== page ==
The Democratic Republic of the Congo (DRC) remains on an epidemiological knife-edge regarding the spread of deadly Ebola disease, despite the quick response to the threat, the World Health Organization (WHO) has said.
Dr Peter Salama, the WHO Deputy Director-General, who heads emergency preparedness and response, said that there were several reasons why the current outbreak, has yet to be contained. The deadly virus has claimed 27 lives since it was declared on 8 May.
Unlike previous Ebola outbreaks in DRC, the 2018 outbreak has been complicated by the fact that it involves rural and urban areas, raising concerns that it might spread both nationally and internationally particularly since the city of Mbandaka, where the disease was identified after first surfacing in the relatively remote Bikoro, is close to the Congo River, the main transport link to DRC’s capital, Kinshasa.
Dr Salama said that with 58 confirmed, probable or suspected cases of the disease in the country, effective tracing of anyone who has come into contact with the disease will make or break the response to Ebola.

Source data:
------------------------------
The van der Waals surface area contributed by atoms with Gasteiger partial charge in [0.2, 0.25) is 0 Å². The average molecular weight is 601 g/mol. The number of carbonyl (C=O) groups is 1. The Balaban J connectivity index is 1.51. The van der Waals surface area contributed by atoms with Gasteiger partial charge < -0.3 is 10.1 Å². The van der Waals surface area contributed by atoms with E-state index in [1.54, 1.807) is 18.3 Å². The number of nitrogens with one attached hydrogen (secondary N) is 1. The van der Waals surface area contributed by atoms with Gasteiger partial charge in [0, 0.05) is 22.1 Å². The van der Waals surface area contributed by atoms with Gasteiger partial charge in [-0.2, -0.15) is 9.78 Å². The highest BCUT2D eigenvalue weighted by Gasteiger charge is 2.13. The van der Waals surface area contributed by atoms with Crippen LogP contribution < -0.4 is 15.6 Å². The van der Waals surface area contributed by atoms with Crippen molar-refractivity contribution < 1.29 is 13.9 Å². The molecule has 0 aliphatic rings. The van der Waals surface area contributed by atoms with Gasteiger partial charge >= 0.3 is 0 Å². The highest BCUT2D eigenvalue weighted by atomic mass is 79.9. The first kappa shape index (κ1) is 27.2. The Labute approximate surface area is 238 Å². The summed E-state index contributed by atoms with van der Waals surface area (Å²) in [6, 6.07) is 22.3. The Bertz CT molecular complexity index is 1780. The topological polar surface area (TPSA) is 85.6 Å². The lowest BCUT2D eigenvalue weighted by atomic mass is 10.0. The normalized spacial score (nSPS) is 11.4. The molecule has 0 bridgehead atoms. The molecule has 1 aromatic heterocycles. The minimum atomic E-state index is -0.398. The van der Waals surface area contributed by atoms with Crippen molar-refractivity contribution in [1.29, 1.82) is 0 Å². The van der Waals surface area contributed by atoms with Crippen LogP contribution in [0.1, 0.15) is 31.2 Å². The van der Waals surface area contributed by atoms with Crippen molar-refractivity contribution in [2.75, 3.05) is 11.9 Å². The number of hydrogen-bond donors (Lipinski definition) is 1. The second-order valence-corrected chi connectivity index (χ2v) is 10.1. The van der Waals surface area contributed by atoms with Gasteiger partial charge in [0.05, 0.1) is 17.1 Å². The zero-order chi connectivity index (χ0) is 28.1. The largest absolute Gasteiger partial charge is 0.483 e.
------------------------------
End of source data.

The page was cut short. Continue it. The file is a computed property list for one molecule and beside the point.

He described the task ahead as the detective work of epidemiology.
Dr Salama added that medical personnel at a hospital in Wangata, Mbandaka, were tracing some 600 contacts from three separate chains of transmission.
One of the chains was associated with a funeral in a neighbouring town of Bikoro; another was linked to a health-care facility in the small village of Iboko; and the third related to a church ceremony. Dr Salama said that each one has the potential to expand if not controlled.
The WHO official confirmed that a selective, or ring vaccination programme had just begun and that efforts are ongoing to ensure that the Ebola drug can be stored in ultra-cold conditions at between -60 and -80°C.
Ebola, a virus-caused hemorrhagic fever that spreads through contact with bodily fluids, is both highly infectious and extremely lethal. However, a vaccination campaign, also got underway this week in DRC in another drive to control possible spread of the virus.
The campaign is beginning with first responders, and will soon move to anyone known to have been in contact with suspected cases, and then on to the contacts of the contacts.
“This is not mass immunization, this is highly targeted ring vaccination,” Salama said, pointing out that the aim was to form “protective rings around each case to protect the people themselves, but also to prevent further community transmission.”
He said some 10,000 people should be vaccinated within the next month before cautioning that the vaccine, is not a silver bullet against the deadly virus.